House Intel Committee Reveals Benghazi Findings
Policy + Politics

House Intel Committee Reveals Benghazi Findings

REUTERS/Esam Al-Fetori

A report unanimously adopted by the Republican-led House Intelligence Committee last week flatly contradicts a number of criticisms of the Obama administration’s response to the September 11, 2012 attack on the U.S. consulate in Benghazi, Libya.

The report denies several allegations that have been made against the administration, including the inflammatory claim that military assets available to assist the beleaguered U.S. compound were ordered to “stand down” during the attack, which left four Americans, including Ambassador Chris Stevens, dead. 

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The members of the committee also voted to declassify the report so that the details of the lengthy investigation can be made public. 

"The Committee spent thousands of hours in the course of the investigation, which included poring over pages of intelligence assessments, cables, notes and emails,” said Rep Dutch Ruppersberger (D-MD) in a statement. “The Committee held twenty briefings and hearings and conducted detailed interviews with senior intelligence officials and eyewitnesses to the attacks, including eight security personnel on the ground in Benghazi that night. The result is a bipartisan, factual, definitive report on what the Intelligence Community did and did not do.”

Ruppersberger said the report found no evidence of an intelligence failure prior to the attack.

“[T]he Intelligence Community warned about an increased threat environment, but did not have specific tactical warning of an attack before it happened,” he said, a finding “consistent with testimony that the attacks appeared to be opportunistic.”

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He continued, “It also found that a mixed group of individuals including those associated with Al-Qaeda, Qadafi loyalists and other Libyan militias participated in the attack. Additionally, the report shows there was no ‘stand down order’ given to American personnel attempting to offer assistance that evening, and no American was left behind.”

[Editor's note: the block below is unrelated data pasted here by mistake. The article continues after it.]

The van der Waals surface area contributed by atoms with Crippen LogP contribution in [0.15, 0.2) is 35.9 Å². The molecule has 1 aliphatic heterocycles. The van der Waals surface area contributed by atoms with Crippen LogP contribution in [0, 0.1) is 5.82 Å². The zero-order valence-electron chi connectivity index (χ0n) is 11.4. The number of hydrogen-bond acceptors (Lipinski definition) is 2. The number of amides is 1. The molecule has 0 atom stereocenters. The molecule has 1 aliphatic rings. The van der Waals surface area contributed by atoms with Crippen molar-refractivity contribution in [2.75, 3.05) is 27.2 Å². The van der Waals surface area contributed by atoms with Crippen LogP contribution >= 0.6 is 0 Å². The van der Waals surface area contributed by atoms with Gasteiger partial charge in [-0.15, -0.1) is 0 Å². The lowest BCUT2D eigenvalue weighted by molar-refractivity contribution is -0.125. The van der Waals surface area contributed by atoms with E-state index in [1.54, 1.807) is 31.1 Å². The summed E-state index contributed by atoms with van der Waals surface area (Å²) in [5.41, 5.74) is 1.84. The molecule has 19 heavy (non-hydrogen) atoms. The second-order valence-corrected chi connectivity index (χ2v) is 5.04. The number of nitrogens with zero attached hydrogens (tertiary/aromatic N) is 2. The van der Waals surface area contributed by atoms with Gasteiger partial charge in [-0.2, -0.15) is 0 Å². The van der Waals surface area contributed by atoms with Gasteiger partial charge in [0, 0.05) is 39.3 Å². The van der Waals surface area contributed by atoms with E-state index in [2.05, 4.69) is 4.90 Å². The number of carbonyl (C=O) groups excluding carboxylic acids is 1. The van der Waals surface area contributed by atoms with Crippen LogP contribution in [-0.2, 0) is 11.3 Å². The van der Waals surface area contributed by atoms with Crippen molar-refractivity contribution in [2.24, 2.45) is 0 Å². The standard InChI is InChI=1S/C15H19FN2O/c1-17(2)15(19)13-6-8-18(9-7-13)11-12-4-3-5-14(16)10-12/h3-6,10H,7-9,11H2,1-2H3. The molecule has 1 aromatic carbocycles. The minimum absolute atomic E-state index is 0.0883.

The report also addresses the controversial “talking points” delivered by National Security Adviser Susan Rice, when she appeared on Sunday morning talk shows in the days following the attacks. Rice said the attacks appeared to have been a spontaneous reaction to an anti-Islam film that was released on YouTube in the days prior to the attack. 

Rep. Adam Schiff (D-CA), said in a release, “The Intelligence Committee report adds to the body of investigative work now completed by numerous committees in Congress, and reaches the same noncontroversial conclusions – that the initial talking points provided by the intelligence community were flawed because of conflicting assessments not an intention to deceive.” 

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The events in Benghazi nearly two full years ago have been exhaustively investigated by a number of Congressional committees, most notably the House Oversight and Government Reform Committee, chaired by Rep. Darrell Issa (R-CA), and the findings of the Intelligence Committee, though they appear definitive, won’t put the brakes on additional inquiries.

In May, Republican leaders in the House announced the formation of a select committee to investigate the September 11, 2012 attack. Over the weekend, the committee chair, Rep. Trey Gowdy (R-SC) said that plans are moving forward for additional hearings and that witnesses are being contacted.

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